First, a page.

Types of Disability

In the US alone, there are an estimated 30,000,000 people whose ability to use computers may be compromised by inaccessible design. Globally, around 8% of the people who use the worldwide web have some sort of disability. Disabilities fall into one of these categories:

  • Visual Impairments - these can range from low-vision (including dim or hazy vision, extreme far- or near-sightedness, color-blindness, and tunnel vision, amongst others) to complete blindness. Poor choice of text size and color, and tasks that involve good hand-eye coordination (such as moving the mouse) can cause problems for these users.
  • Movement Impairments - users with poor muscle control or weaknesses can find it hard to use a standard keyboard or mouse. For example, they may be unable to hold down two keys simultaneously, or they may be more likely to strike keys accidentally.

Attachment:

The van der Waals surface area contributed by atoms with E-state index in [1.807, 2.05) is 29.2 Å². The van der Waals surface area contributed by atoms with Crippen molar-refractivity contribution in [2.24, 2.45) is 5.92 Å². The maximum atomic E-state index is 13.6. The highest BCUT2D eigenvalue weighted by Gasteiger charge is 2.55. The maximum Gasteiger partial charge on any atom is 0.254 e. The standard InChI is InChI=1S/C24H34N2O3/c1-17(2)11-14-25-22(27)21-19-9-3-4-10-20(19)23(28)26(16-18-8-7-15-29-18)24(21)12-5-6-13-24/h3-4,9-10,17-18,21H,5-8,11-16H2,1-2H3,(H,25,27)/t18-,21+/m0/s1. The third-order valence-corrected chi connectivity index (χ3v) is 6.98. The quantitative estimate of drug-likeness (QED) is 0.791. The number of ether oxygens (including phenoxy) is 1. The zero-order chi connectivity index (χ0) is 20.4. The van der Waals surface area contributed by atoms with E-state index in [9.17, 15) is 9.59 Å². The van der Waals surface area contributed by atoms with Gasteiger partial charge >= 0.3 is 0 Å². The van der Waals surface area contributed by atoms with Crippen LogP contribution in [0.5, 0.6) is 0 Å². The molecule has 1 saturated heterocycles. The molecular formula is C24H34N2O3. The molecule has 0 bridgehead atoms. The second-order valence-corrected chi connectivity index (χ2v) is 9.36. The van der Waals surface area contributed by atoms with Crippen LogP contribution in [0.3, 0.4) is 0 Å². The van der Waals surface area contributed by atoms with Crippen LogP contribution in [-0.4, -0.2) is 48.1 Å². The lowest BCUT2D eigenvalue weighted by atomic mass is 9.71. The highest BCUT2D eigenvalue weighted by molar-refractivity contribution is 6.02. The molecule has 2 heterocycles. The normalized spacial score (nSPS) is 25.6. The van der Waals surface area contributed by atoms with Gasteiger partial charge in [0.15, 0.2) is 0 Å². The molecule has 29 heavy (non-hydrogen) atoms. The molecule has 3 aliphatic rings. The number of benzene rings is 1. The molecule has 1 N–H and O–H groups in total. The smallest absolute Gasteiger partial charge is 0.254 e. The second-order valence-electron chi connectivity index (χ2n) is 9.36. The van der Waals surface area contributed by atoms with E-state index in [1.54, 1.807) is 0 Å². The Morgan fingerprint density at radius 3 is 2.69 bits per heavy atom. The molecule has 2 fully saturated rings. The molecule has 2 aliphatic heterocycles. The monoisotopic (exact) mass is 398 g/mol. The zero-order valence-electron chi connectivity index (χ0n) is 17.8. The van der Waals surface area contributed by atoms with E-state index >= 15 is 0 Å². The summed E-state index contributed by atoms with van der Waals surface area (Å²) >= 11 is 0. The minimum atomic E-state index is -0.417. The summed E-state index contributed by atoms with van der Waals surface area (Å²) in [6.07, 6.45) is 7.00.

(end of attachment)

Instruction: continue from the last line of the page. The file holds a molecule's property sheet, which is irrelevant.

• Hearing Impairments - these can range from being able to hear some sounds but not distinguish spoken words, to profound deafness. Applications that convey important information by sound alone will cause problems for these users.
  • Cognitive and Language Impairments - these can range from dyslexia to difficulties remembering things, solving problems or comprehending and using spoken or written language. Complex or inconsistent displays, or poor choice of words can make using computers difficult for these users.
  • Seizure disorders - certain light or sound patterns can cause epileptic seizures in some susceptible users.